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We need to change Atlanta's 'Big Idea' mind-set 

Atlanta can realize progress for all with incremental goals

Atlanta has long been a city whose business and political leadership has been enthralled with the next Big Idea.

From building the world's busiest airport to the Olympics, from Atlantic Station to the Atlanta Beltline, this striving for bigger and better has defined the city and contributes to its reputation for dynamism and its claim as the primary growth engine of the New South.

But, too often, the Big Idea is hailed as a solution before a consideration of what Atlantans really want — and how, if at all, the Big Idea addresses the problems.

Many of Atlanta's Big Ideas have profited the investors and developers who put together the deals, the attorneys and consultants who craft the plans, the contractors who build them and the businesses that expand their markets. Few, though, are geared on the modest, incremental, doable steps that make the greatest difference for most of us, such as ensuring that we live in neighborhoods where property is properly maintained, the sidewalks don't trip you, street lights provide security, transit is an option and parks are mowed. Improving the places that people live, work and travel is what builds the trust and creates the pride that marks a great city. So the Big Idea shouldn't get off the ground without showing how it will benefit surrounding neighborhoods and businesses.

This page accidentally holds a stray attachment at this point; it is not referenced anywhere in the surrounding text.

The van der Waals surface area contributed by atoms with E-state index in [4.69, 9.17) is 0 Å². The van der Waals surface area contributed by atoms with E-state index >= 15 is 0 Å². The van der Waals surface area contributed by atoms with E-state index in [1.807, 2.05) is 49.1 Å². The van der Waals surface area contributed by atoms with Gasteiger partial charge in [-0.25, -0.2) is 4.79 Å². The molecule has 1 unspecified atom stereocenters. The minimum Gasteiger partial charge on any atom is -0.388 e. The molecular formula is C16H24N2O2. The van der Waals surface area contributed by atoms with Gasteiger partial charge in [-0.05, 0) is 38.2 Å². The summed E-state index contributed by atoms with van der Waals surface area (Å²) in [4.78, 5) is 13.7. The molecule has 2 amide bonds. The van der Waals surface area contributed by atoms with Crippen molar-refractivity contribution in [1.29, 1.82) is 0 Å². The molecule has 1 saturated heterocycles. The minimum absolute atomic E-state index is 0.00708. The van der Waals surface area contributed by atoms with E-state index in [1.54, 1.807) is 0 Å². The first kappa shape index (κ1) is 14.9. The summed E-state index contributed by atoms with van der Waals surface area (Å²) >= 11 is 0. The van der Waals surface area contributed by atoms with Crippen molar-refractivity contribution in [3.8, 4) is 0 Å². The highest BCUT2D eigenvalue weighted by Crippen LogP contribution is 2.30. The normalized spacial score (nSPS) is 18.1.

The newest challenge on Atlanta's plate is Fort McPherson, the 488-acre Army base scheduled to be vacated Sept. 15. Then, a state-chartered redevelopment authority takes over the management and redevelopment processes.

This body developed a plan in 2007 for the creation of a major biomedical treatment, research and development center. The plan had some merit, but it didn't address either the immediate or the long-term interests of the people who live or have businesses near the base.

Here's a remarkable piece of public property with dozens of perfectly functional buildings and outstanding park and recreation facilities that could be used to revitalize the surrounding neighborhoods. Jobs in maintenance, security, construction, housing rehab and on-site management could provide a win-win for everyone.

Instead, this choice real estate could be heading down a path of dereliction and deterioration. Even after the soured economy has all but scuttled its plans for a biomedical center, the authority refuses to let go of its Big Idea.

As is happening across Atlanta, development sharks could begin circling a decaying Fort Mac carcass, waiting to dart in and pick it up for pennies on the dollar and work their connections to — what? Promulgate the next Big Idea while ignoring the community-building potential of the property.

Neighborhood activists, who for years have unsuccessfully tried to persuade the authority to address their concerns, now seem to be making some headway. To bolster their position, Georgia STAND-UP and Georgia Tech planning students have helped them put forward a community action plan.

Where the authority's plan conceives of the base as a bastion of profitable, Big Idea development, and views the neighborhoods as a detriment, the community plan looks at the problem the other way around. The authority plan doesn't consider how the assets already on the base could benefit the larger city. The community plan does. The authority plan doesn't include an immediate action plan to conserve these assets and put them to use. Again, the community plan does.

The neighborhoods do not see their effort as competing with the Big Idea. They seek only to complete the picture, to bridge the time between now and when something big might actually happen. Sometimes it's better to settle for singles, scratch out some hits, than to always attempt a home run (which means more if the bases are loaded, anyway).

Mike Dobbins, a Georgia Tech professor of urban planning, is a former Atlanta planning commissioner.

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